Saudi Arabia: Three campaigns MBS cannot win

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Saudi Arabia: Three campaigns MBS cannot win

December 9, 2020 Business News 0

These are uncomfortable days for Saudi Arabia’s leadership and in particular for its all-powerful Crown Prince Mohammed bin Salman, known as MBS.
At home he remains popular, but internationally he has been unable to shake off the veil of suspicion for his alleged role in the 2018 murder of Saudi journalist Jamal Khashoggi.
And now a new US administration is preparing to move into the White House and President-elect Joe Biden has made it clear he will be taking a much tougher stance than his predecessor on certain Saudi positions.
So what are the issues at stake and why do they matter to those in power in Washington and Riyadh?

The Yemen war

This has been a disaster for almost everyone involved, but most of all for Yemen’s own impoverished, malnourished population.

Saudi Arabia didn’t start this conflict – the Houthis did when they marched on the capital Sanaa in late 2014 and overthrew the legitimate government. The Houthis are a tribal grouping from the mountainous north, and represent less than 15% of the country’s population.

In March 2015, MBS, as the Saudi defence minister, secretly assembled a coalition of Arab states then entered the war with massive air power, expecting to force the Houthis to surrender within months.

Almost six years on, with thousands killed and displaced, and war crimes committed by both sides, the Saudi-led coalition has failed to dislodge the Houthis from Sanaa and much of the populous west of Yemen.

With help from Iran, the Houthis have been sending increasingly accurate missiles and explosive drones into Saudi Arabia, hitting oil facilities as far away as Jeddah.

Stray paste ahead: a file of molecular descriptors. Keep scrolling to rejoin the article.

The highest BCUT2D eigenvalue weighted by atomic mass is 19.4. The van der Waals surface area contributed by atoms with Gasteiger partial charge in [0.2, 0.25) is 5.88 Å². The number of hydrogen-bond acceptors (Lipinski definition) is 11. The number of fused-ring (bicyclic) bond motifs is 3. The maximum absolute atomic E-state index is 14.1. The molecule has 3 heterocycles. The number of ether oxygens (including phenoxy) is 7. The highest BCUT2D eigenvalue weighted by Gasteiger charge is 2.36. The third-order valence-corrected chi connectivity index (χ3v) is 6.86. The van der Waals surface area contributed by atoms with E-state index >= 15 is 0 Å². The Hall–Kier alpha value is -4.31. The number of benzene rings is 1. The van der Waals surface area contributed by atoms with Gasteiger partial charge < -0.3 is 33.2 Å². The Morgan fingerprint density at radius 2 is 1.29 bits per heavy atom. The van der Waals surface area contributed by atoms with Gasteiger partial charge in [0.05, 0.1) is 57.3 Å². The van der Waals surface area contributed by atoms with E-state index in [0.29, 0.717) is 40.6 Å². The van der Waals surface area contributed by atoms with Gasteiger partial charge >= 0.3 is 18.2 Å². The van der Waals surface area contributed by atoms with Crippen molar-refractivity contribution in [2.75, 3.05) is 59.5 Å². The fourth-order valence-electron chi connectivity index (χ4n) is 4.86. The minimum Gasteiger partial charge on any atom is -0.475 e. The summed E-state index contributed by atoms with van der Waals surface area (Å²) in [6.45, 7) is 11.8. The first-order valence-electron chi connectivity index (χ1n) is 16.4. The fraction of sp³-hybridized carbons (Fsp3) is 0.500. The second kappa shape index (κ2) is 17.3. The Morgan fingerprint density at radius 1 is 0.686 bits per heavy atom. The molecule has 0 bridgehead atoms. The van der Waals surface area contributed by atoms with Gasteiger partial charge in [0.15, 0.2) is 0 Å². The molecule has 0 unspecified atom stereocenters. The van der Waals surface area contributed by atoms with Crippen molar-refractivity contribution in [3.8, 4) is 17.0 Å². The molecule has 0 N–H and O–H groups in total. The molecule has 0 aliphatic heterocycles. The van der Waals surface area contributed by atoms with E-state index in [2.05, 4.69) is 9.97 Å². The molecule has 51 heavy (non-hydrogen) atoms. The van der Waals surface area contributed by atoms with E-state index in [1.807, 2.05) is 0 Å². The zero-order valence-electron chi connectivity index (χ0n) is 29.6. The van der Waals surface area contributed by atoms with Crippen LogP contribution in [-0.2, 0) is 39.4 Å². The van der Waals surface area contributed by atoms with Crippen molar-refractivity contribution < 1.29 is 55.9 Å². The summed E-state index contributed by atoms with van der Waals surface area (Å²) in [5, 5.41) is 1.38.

The Houthis said they fired a missile that struck an oil facility in Jeddah last month

It’s a costly stalemate and numerous peace plans have collapsed, one after another.

The Yemen war is killing Yemenis and bleeding Saudi coffers, while attracting mounting criticism abroad.

  • Yemen crisis: Why is there a war?
  • Five reasons why coronavirus is so bad in Yemen

The Saudis would like to find a face-saving way out of it. But having set out, in their words, “to stop Iran gaining a foothold on their southern border”, they insist they cannot accept an armed militia backed by Iran holding power in Yemen.

However, time is running out for the Saudi war effort.

By 2016, at the end of his presidency, Barack Obama was already holding back on some US support. Donald Trump reversed that policy and gave Riyadh all the intelligence and material assistance it asked for. Now Mr Biden’s administration has indicated that is unlikely to continue.

The pressure is on to end this war, one way or another.

 

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